The researchers have been tracking the evolution of Drosophila subobscura, a small fly that is very common all over Europe, since 1976. They are focusing on a specific type of genomic variability known as chromosomal inversion polymorphism. The study has compared how the flies' genomes change from spring to summer, summer to autumn and autumn to spring, over the years.
In pre-2011 studies of one of D. subobscura's five chromosome pairs, performed in a population near the town of Santiago de Compostela, the researchers observed that this type of adaptation is related to changes in environmental temperature. Two types of genetic variation were identified: one that adapts to the cold, since its frequency always increases in winter, and another that adapts to heat, showing the opposite behaviour pattern. The relative frequency of both types of variation was seen to have evolved in consonance with climate changes. Present-day flies present more heat-tolerant varieties than those of the 70s.
In April, 2011, monitoring coincided with the intense heatwave that struck western Europe and other parts of the world. The study was widened to cover not only the original chromosome pair but all the species' five chromosome pairs, and fly samples were collected from another population, in Gordexola, near Bilbao. The conclusions could therefore be extrapolated on a genome-wide scale and on a geographical scale, to the northern third of Spain.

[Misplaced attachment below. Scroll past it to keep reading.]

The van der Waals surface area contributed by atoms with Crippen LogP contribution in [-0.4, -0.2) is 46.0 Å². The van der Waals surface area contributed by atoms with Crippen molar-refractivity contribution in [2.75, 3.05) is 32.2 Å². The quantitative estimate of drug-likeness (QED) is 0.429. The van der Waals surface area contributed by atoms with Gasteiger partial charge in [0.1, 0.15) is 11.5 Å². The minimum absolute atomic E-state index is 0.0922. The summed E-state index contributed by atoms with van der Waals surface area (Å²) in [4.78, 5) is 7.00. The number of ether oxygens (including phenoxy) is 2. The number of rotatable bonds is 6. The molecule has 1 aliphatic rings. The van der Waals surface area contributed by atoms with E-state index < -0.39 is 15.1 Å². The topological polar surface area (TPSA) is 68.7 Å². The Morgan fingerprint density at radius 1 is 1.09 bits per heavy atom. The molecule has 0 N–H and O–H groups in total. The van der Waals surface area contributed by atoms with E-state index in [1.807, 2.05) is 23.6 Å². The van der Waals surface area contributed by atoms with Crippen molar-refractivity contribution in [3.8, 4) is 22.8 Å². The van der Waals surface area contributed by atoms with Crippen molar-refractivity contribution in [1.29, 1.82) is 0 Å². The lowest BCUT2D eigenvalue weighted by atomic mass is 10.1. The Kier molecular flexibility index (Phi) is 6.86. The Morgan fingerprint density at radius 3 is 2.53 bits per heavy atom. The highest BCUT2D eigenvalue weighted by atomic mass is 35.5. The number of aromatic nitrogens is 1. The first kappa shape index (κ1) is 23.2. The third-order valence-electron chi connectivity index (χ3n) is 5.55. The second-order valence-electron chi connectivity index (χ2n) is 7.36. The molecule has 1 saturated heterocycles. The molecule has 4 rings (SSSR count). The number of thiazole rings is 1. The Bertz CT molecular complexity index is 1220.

In an article in the journal Biology Letters, of the British Royal Society, the researchers show that the 2011 heatwave dramatically altered the genetic constitution of natural populations of Drosophila subobscura. In the middle of spring, and over a single generation, the populations acquired a genetic constitution typical of the summer, because of the heatwave.
According to the study's findings, the difference in reproductive success between genotypes that were sensitive to the heatwave and those that were resistant to it was extremely high: during the heatwave, flies carrying genomic variants tolerant to the temperature increase left on average five times more descendents than those with variants that were sensitive to these changes.
It was also observed that, after the heatwave, the populations recovered their previous genetic make-up. This shows that some organisms possess high genetic resilience to this type of environmental disturbance.
"Our results indicate that resistance to heat has a genetic origin. However, we are not suggesting there is a gene for cold or a gene for heat, but rather that genetic factors for heat resistance are distributed throughout the genome, in these organisms at least," points out Francisco Rodriguez-Trelles, the UAB researcher who coordinated the study. "Our findings are substantial proof that the rise in temperature is affecting the evolution of certain species."
Also taking part in the study were Rosa Tarrío and Mauro Santos, researchers from the Evolutionary Biology Group of the Department of Genetics and Microbiology at the UAB.
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